“Time is an enormous long river,” says old-time storyteller Utah Phillips. The practice of reading and interpreting scripture gives us a glimpse upstream, a way to stand in the river and notice how we are changed by who and what has gone before. We should not be surprised that each of us receives these stories differently. According to one midrash, or commentary on the Jewish Torah, if there were six hundred thousand Jews present at Mount Sinai, there were also six hundred thousand versions of what happened.
Do you have a family historian? A person who tries to set the record straight, and resists any creative changes or artistic license in their retelling of family stories? There’s a story my mom loves to tell, and for many years I always corrected her, assuming the only right way to tell the story was the way I remembered it happening. I noticed that every time she told the story, she painted herself as less embarrassed, less the victim of a silly situation, and more mischievous and creative. I always thought this was blasphemy!
But what is setting the record straight, anyway? My version of the story was not the only one; maybe her memory of the day had changed. Rabbi Lawrence Kushner, in his recent novel Kabbalah, tells about a man who notices his memory changing, and revealing new possibilities for his life. The man tells a friend, “A few weeks ago, I was recounting the story and I realized that some things might have happened differently. I’m sure if there had been a videocamera on the ceiling, like they have in banks, the tape would be the same each time it was played. But what those gestures and shadows mean changes with each new viewing. I’ll go farther: The holier the event, the more ways it can be retold.” (Kabbalah, 106)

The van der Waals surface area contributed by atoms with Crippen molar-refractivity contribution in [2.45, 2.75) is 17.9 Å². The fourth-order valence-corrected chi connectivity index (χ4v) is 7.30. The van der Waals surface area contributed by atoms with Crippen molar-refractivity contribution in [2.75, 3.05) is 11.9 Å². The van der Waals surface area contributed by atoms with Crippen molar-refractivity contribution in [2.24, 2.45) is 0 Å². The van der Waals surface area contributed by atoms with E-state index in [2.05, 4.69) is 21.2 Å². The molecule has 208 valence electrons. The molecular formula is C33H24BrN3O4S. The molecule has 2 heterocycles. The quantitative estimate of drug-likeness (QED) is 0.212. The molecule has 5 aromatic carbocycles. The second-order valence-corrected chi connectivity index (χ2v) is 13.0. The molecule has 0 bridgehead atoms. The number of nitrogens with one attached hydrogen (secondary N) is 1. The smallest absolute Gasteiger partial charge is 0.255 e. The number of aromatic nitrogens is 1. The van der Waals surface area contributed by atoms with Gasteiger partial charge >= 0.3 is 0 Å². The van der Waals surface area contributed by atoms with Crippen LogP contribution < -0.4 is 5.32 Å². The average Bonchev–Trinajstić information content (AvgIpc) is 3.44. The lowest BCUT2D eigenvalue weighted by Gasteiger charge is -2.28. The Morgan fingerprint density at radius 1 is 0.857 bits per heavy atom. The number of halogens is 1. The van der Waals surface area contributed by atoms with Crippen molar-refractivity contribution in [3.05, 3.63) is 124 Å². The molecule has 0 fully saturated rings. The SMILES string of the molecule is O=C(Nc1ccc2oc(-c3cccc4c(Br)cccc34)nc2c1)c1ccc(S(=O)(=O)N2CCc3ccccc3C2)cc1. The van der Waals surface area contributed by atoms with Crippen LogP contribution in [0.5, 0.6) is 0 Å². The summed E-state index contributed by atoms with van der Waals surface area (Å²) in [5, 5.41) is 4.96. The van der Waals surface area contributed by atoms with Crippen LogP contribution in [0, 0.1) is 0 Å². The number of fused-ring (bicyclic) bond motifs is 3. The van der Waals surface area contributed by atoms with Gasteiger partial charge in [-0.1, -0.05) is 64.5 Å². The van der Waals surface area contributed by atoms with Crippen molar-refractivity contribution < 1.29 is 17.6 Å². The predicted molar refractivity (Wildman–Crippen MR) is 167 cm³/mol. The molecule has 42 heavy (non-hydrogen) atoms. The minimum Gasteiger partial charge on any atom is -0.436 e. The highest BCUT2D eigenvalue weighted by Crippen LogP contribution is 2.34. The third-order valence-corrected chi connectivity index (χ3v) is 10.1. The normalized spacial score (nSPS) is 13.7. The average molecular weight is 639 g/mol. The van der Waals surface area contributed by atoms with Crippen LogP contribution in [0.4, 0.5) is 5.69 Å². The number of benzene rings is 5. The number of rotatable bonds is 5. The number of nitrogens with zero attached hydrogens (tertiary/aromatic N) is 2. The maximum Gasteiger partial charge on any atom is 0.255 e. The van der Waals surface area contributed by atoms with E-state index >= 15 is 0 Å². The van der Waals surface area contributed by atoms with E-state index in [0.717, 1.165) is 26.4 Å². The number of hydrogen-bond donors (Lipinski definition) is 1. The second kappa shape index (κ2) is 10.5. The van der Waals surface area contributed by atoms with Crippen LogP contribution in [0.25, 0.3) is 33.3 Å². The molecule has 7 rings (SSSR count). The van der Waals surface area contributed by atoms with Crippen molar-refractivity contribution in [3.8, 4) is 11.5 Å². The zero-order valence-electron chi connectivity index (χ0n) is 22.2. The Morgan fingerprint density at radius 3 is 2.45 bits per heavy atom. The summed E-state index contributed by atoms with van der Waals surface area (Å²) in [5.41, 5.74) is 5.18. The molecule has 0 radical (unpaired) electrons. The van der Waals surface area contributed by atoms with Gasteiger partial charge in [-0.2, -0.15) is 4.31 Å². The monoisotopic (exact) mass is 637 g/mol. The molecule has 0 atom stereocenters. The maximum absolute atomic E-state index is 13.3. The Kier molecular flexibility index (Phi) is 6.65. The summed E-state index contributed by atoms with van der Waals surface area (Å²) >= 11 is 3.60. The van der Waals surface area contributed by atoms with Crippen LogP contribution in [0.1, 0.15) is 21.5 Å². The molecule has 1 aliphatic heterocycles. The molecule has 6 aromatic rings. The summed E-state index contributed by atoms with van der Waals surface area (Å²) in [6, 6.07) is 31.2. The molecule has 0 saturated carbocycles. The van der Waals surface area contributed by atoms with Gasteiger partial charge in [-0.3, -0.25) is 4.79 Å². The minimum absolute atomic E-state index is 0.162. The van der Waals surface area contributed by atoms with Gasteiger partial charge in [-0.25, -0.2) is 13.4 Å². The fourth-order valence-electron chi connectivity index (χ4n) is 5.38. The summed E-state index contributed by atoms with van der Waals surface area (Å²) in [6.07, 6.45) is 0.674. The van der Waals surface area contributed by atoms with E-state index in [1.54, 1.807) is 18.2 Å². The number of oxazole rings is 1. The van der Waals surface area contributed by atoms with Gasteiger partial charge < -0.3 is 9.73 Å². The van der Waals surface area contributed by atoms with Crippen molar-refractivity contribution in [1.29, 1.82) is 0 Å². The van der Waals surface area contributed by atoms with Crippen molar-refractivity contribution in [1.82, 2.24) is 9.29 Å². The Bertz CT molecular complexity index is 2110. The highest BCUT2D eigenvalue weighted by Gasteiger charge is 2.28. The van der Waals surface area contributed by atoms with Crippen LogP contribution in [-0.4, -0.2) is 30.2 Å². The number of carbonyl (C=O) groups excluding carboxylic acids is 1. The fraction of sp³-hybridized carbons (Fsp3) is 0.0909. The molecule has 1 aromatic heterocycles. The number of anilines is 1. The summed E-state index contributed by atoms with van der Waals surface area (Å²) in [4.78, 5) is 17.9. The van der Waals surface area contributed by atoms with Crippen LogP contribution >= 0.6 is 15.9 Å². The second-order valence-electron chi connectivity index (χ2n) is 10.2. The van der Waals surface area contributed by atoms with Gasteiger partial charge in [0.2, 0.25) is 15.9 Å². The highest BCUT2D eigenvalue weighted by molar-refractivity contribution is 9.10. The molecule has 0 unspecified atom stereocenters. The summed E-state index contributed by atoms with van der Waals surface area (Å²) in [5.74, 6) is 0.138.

St. John’s version of the holy Christmas event is very different from the one we read on Christmas eve, and much more difficult to act out. The light shines in the darkness, and the darkness did not overcome it. In our pageant this year, the Paschal candle appeared on the stage at the moment of Jesus’ birth, the light of Christ. The gospel of John was the last of the four canonical gospels to be written, many years after Matthew and Luke, which were themselves many years after Mark. Each successive story starts further back in time, further upstream in the enormous long river: Mark begins with the baptism of a thirtysomething Jesus, Matthew and Luke with a baby in a stable, and John way back at the beginning of the world.
Phillips described time as a river to say that our attempts to divide time are basically false. How were “the 60s” different from “the 70s” if the Vietnam War heated up in 1965 and ended in 1975? Is January 1, 2008 really going to be all that different from December 31, 2007? It is certainly true that each day is the first day of the rest of your life, but it’s also true you that you need a healthy relationship with the past in order to accept the gift of the future, of the world that is coming.
Since we each have a part in the world that is coming, it can be fine thing to set goals or make resolutions for our own growth. I tend, when making resolutions, to judge myself harshly for the habit I want to change. I try desperately to get away from a “bad old” self to a “good new” self, I guess because I’ve decided “bad old” self is uncool and unloveable. It is this habit of beating ourselves up that St. Paul is referring to in Galatians. “Now that faith has come, we are no longer subject to a disciplinarian.” The disciplinarian is the judge within us who tries to get us to grow by force and rules. Christ has come to encourage our faith that God’s love is not conditional on our successfully meeting our goals. I have a bedtime prayer from New Zealand near my bed. It says, “God our judge and teacher, let us not waste time when day is done in guilt or self-reproach. Give us rather the courage to face whatever has been, accept forgiveness, and move on to something better.” We cannot grow from fear, only from love.